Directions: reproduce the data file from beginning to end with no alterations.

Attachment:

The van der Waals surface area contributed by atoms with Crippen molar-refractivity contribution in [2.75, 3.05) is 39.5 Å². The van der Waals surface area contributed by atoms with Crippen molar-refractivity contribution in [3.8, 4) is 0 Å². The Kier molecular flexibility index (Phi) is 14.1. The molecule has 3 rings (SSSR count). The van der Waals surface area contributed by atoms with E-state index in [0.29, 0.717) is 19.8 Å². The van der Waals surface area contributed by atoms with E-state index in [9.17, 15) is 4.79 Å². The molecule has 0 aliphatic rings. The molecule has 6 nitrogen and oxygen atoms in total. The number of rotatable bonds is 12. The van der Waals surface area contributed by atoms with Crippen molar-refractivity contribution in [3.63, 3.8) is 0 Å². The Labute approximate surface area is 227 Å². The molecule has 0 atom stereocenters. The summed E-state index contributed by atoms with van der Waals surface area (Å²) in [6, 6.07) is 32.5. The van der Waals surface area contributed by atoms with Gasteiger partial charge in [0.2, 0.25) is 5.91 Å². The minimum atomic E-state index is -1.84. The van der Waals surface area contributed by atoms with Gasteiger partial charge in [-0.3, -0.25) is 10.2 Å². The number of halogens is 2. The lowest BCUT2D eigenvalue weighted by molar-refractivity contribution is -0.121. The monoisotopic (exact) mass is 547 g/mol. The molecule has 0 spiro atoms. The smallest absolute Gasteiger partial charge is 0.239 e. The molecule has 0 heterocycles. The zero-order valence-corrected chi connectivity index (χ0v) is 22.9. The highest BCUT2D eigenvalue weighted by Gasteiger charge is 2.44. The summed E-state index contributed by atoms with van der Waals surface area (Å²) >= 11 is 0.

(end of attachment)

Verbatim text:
The van der Waals surface area contributed by atoms with Crippen molar-refractivity contribution in [2.75, 3.05) is 39.5 Å². The van der Waals surface area contributed by atoms with Crippen molar-refractivity contribution in [3.8, 4) is 0 Å². The Kier molecular flexibility index (Phi) is 14.1. The molecule has 3 rings (SSSR count). The van der Waals surface area contributed by atoms with E-state index in [0.29, 0.717) is 19.8 Å². The van der Waals surface area contributed by atoms with E-state index in [9.17, 15) is 4.79 Å². The molecule has 0 aliphatic rings. The molecule has 6 nitrogen and oxygen atoms in total. The number of rotatable bonds is 12. The van der Waals surface area contributed by atoms with Crippen molar-refractivity contribution in [3.63, 3.8) is 0 Å². The Labute approximate surface area is 227 Å². The molecule has 0 atom stereocenters. The summed E-state index contributed by atoms with van der Waals surface area (Å²) in [6, 6.07) is 32.5. The van der Waals surface area contributed by atoms with Gasteiger partial charge in [0.2, 0.25) is 5.91 Å². The minimum atomic E-state index is -1.84. The van der Waals surface area contributed by atoms with Gasteiger partial charge in [-0.3, -0.25) is 10.2 Å². The number of halogens is 2. The lowest BCUT2D eigenvalue weighted by molar-refractivity contribution is -0.121. The monoisotopic (exact) mass is 547 g/mol. The molecule has 0 spiro atoms. The smallest absolute Gasteiger partial charge is 0.239 e. The molecule has 0 heterocycles. The zero-order valence-corrected chi connectivity index (χ0v) is 22.9. The highest BCUT2D eigenvalue weighted by Gasteiger charge is 2.44. The summed E-state index contributed by atoms with van der Waals surface area (Å²) >= 11 is 0.